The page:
Life in Colonial America
Life in Colonial America
By 1700, more than 250,000 people of European origin or descent lived within what is now the United States. These settlers covered much of the eastern seaboard. Each region of colonization was economically and socially distinct, as each area developed differently based on geography, immigration trends, and other factors.
The New England Colonies
The New England colonies spanned modern-day Massachusetts, New Hampshire, Maine, Connecticut, and Rhode Island. New England’s economy centered on small farming, fishing, and home manufactures, as well as sea trade and shipbuilding. The region quickly expanded as immigrants streamed in and families grew.
New England economy was based on small-scale agriculture, fishing, home manufactures, shipbuilding, and trading.
Life was fairly stable for New Englanders. They often lived 15–25 years longer than their British counterparts or colonists in other regions, due in part to a better diet. Puritan communities were close-knit, and because all followers of God were expected to read the Bible, they placed great emphasis on education. New England was likely the most literate community in the world.
Religion dominated all aspects of life in New England. In order to vote or hold office, a person had to be a member in good standing of the church. Religious dissenters were subjected to public spectacle or banishment. Fervent religious superstition also fueled New England’s most notorious scandal: the Salem Witch Trials of 1692 and 1693.
Beginning with the Mayflower compact, and continuing with the Massachusetts Bay Colony charter, the New England Colonies quickly established a tradition of self-government. By 1641, 55 percent of males in Massachusetts could vote—a much higher percentage than in England. Connecticut developed a similar government with even more voting rights: all male landowners were granted suffrage under the Fundamental Orders of Connecticut, which in 1639 became the first written constitution in the New World.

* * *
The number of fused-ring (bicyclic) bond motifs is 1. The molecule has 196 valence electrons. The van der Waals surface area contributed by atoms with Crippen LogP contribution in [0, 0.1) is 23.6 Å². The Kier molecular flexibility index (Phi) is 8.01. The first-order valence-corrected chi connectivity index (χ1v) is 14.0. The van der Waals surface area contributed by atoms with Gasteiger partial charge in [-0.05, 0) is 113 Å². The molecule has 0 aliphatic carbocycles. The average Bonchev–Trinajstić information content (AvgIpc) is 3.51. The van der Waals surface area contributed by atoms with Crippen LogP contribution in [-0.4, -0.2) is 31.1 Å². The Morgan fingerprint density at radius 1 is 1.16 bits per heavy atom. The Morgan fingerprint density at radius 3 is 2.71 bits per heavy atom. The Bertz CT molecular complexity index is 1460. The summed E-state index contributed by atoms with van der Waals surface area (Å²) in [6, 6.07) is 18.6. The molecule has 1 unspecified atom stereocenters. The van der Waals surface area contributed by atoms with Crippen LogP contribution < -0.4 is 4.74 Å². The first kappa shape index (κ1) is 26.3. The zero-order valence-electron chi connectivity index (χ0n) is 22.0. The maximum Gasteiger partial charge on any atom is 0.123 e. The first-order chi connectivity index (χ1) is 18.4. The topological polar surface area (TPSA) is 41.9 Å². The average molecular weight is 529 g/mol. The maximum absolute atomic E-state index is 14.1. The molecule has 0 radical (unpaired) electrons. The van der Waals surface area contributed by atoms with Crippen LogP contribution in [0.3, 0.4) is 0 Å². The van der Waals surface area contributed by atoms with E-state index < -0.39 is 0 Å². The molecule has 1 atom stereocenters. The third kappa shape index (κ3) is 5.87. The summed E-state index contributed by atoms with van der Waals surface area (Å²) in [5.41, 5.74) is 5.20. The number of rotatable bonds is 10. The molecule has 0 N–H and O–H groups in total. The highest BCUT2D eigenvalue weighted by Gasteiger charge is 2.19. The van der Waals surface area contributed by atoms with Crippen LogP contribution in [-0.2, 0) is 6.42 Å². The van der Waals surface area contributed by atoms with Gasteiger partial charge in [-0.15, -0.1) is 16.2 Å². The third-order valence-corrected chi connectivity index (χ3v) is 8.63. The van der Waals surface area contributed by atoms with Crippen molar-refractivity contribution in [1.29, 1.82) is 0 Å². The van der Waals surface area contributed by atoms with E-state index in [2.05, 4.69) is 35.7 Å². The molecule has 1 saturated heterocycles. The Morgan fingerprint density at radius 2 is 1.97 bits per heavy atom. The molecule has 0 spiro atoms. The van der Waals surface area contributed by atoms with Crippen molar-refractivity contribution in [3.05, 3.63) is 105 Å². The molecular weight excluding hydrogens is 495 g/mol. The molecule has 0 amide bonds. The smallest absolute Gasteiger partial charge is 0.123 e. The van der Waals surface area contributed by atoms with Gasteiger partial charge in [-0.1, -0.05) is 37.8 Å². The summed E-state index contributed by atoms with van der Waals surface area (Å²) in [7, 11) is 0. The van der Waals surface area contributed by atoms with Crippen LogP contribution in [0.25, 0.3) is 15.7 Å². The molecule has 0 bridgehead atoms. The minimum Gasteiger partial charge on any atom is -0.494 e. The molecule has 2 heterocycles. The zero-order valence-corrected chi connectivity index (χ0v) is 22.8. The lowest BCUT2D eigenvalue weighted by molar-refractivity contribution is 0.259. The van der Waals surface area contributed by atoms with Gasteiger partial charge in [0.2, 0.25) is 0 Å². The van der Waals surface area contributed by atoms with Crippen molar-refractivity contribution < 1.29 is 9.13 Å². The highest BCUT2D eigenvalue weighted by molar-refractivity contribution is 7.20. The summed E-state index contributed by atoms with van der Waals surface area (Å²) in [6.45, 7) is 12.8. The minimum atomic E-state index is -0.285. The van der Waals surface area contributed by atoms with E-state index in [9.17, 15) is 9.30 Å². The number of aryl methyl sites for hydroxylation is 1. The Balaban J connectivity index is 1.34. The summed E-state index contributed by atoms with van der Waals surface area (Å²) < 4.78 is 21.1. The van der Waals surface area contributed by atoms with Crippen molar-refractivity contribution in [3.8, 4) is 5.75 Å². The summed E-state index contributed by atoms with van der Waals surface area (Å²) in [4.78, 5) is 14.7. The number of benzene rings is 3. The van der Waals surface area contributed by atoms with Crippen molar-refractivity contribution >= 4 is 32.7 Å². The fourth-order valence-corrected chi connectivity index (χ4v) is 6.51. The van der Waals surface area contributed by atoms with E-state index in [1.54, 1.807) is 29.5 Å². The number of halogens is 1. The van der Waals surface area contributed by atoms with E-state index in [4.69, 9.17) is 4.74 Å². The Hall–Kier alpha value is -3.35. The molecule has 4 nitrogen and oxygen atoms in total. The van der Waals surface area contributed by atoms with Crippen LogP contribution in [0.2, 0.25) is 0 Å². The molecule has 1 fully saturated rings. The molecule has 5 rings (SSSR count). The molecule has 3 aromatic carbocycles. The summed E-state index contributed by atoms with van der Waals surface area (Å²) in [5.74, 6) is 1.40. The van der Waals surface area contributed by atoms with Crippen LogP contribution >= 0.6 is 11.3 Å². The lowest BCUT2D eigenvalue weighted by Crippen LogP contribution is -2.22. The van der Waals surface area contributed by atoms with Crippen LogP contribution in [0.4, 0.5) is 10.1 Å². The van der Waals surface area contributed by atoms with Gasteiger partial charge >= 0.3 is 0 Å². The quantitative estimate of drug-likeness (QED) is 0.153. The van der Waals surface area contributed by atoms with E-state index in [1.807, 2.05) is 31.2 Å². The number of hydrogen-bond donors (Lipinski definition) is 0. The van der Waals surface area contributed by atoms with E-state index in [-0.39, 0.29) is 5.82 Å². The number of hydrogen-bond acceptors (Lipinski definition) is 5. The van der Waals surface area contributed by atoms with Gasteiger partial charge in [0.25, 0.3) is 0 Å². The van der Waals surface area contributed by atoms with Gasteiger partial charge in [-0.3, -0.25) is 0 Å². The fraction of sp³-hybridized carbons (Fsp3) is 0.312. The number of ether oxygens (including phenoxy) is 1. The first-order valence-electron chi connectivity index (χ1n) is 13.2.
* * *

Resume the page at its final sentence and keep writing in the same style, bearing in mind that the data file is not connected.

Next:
The increase in self-government in New England went hand in hand with increased resistance against British authority. In an effort to create a united defense against Dutch encroachment and aggressive Native American tribes, colonists organized the New England Confederation in 1643. England viewed this attempt to unite the colonies as potentially dangerous, but the confederation persisted and even helped to crush a Native American uprising during King Phillip’s War (1675–1676). In the end, infighting among the colonies doomed the confederation.
Then in 1655, four royal commissioners inspecting Massachusetts were treated rudely and urged King Charles II to revoke the colony’s charter. Charles did not comply, but the incident solidified a tradition of antagonism between New England and the mother country. After years of increasing acrimony, Charles’ successor, James II, revoked the Massachusetts Bay charter in 1685 and established the Dominion of New England, which unified all of New England under one royal governor. However, when the 1688 Glorious Revolution in England replaced James II with the Protestants William and Mary, angry colonists forced the royal governor to return to England. By 1691, the Massachusetts Bay Colony charter was reinstated.
The Middle Colonies